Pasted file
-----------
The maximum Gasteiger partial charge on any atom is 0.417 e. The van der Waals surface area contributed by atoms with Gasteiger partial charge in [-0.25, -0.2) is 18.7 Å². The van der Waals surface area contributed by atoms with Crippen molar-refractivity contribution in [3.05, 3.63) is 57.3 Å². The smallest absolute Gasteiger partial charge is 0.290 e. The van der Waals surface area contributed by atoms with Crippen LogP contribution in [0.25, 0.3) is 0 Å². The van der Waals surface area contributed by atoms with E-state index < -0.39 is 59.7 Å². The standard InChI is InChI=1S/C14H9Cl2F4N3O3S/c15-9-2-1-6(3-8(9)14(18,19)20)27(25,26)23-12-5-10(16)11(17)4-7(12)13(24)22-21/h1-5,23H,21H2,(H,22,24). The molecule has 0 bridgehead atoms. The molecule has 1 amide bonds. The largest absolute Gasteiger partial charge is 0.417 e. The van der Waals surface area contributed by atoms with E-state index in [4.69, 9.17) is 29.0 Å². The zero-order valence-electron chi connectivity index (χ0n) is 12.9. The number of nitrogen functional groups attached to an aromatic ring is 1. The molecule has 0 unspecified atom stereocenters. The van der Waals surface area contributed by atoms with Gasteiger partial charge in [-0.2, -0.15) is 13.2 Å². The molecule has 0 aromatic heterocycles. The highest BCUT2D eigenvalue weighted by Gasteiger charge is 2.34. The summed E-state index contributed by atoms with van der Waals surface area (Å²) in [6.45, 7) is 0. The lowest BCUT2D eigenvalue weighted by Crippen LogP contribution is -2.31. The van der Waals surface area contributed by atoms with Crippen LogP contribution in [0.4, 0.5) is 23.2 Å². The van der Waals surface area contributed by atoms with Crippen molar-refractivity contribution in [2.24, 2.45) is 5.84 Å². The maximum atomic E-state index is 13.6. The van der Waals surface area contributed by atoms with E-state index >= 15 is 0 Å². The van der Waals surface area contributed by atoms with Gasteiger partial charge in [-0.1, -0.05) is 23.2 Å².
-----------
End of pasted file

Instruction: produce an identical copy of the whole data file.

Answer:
The maximum Gasteiger partial charge on any atom is 0.417 e. The van der Waals surface area contributed by atoms with Gasteiger partial charge in [-0.25, -0.2) is 18.7 Å². The van der Waals surface area contributed by atoms with Crippen molar-refractivity contribution in [3.05, 3.63) is 57.3 Å². The smallest absolute Gasteiger partial charge is 0.290 e. The van der Waals surface area contributed by atoms with Crippen LogP contribution in [0.25, 0.3) is 0 Å². The van der Waals surface area contributed by atoms with E-state index < -0.39 is 59.7 Å². The standard InChI is InChI=1S/C14H9Cl2F4N3O3S/c15-9-2-1-6(3-8(9)14(18,19)20)27(25,26)23-12-5-10(16)11(17)4-7(12)13(24)22-21/h1-5,23H,21H2,(H,22,24). The molecule has 0 bridgehead atoms. The molecule has 1 amide bonds. The largest absolute Gasteiger partial charge is 0.417 e. The van der Waals surface area contributed by atoms with E-state index in [4.69, 9.17) is 29.0 Å². The zero-order valence-electron chi connectivity index (χ0n) is 12.9. The number of nitrogen functional groups attached to an aromatic ring is 1. The molecule has 0 unspecified atom stereocenters. The van der Waals surface area contributed by atoms with Gasteiger partial charge in [-0.2, -0.15) is 13.2 Å². The molecule has 0 aromatic heterocycles. The highest BCUT2D eigenvalue weighted by Gasteiger charge is 2.34. The summed E-state index contributed by atoms with van der Waals surface area (Å²) in [6.45, 7) is 0. The lowest BCUT2D eigenvalue weighted by Crippen LogP contribution is -2.31. The van der Waals surface area contributed by atoms with Crippen LogP contribution in [0.4, 0.5) is 23.2 Å². The van der Waals surface area contributed by atoms with Crippen molar-refractivity contribution in [2.24, 2.45) is 5.84 Å². The maximum atomic E-state index is 13.6. The van der Waals surface area contributed by atoms with E-state index >= 15 is 0 Å². The van der Waals surface area contributed by atoms with Gasteiger partial charge in [-0.1, -0.05) is 23.2 Å².